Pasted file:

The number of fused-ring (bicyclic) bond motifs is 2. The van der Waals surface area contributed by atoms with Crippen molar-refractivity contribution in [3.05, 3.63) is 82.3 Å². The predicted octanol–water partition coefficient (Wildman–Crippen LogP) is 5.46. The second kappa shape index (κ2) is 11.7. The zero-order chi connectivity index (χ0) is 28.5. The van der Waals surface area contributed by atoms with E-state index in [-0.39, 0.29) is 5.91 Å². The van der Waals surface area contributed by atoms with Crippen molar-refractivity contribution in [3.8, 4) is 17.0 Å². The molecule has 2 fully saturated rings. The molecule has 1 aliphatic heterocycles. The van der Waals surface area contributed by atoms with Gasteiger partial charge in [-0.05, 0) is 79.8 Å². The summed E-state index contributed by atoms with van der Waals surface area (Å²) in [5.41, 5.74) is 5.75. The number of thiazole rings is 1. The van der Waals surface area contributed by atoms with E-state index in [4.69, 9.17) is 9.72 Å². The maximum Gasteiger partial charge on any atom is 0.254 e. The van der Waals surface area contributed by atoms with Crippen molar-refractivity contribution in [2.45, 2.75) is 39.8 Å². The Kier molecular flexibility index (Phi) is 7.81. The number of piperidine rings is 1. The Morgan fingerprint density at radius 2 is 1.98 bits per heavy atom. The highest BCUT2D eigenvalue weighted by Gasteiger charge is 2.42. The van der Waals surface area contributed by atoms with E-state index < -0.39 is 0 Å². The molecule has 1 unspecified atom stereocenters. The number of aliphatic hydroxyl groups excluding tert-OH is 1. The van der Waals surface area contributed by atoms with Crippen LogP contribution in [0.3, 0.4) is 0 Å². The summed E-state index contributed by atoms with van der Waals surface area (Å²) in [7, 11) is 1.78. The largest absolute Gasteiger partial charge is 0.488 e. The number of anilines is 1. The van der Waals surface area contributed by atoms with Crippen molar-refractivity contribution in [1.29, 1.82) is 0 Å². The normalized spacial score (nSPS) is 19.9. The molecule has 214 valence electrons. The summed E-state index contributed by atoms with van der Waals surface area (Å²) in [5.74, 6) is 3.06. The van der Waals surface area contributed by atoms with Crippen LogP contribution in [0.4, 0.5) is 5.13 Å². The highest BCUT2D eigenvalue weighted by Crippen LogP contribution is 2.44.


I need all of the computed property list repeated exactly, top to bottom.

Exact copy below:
The number of fused-ring (bicyclic) bond motifs is 2. The van der Waals surface area contributed by atoms with Crippen molar-refractivity contribution in [3.05, 3.63) is 82.3 Å². The predicted octanol–water partition coefficient (Wildman–Crippen LogP) is 5.46. The second kappa shape index (κ2) is 11.7. The zero-order chi connectivity index (χ0) is 28.5. The van der Waals surface area contributed by atoms with E-state index in [-0.39, 0.29) is 5.91 Å². The van der Waals surface area contributed by atoms with Crippen molar-refractivity contribution in [3.8, 4) is 17.0 Å². The molecule has 2 fully saturated rings. The molecule has 1 aliphatic heterocycles. The van der Waals surface area contributed by atoms with Gasteiger partial charge in [-0.05, 0) is 79.8 Å². The summed E-state index contributed by atoms with van der Waals surface area (Å²) in [5.41, 5.74) is 5.75. The number of thiazole rings is 1. The van der Waals surface area contributed by atoms with E-state index in [4.69, 9.17) is 9.72 Å². The maximum Gasteiger partial charge on any atom is 0.254 e. The van der Waals surface area contributed by atoms with Crippen molar-refractivity contribution in [2.45, 2.75) is 39.8 Å². The Kier molecular flexibility index (Phi) is 7.81. The number of piperidine rings is 1. The Morgan fingerprint density at radius 2 is 1.98 bits per heavy atom. The highest BCUT2D eigenvalue weighted by Gasteiger charge is 2.42. The van der Waals surface area contributed by atoms with E-state index < -0.39 is 0 Å². The molecule has 1 unspecified atom stereocenters. The number of aliphatic hydroxyl groups excluding tert-OH is 1. The van der Waals surface area contributed by atoms with Crippen LogP contribution in [0.3, 0.4) is 0 Å². The summed E-state index contributed by atoms with van der Waals surface area (Å²) in [7, 11) is 1.78. The largest absolute Gasteiger partial charge is 0.488 e. The number of anilines is 1. The van der Waals surface area contributed by atoms with Crippen molar-refractivity contribution in [1.29, 1.82) is 0 Å². The normalized spacial score (nSPS) is 19.9. The molecule has 214 valence electrons. The summed E-state index contributed by atoms with van der Waals surface area (Å²) in [5.74, 6) is 3.06. The van der Waals surface area contributed by atoms with Crippen LogP contribution in [0.4, 0.5) is 5.13 Å². The highest BCUT2D eigenvalue weighted by Crippen LogP contribution is 2.44.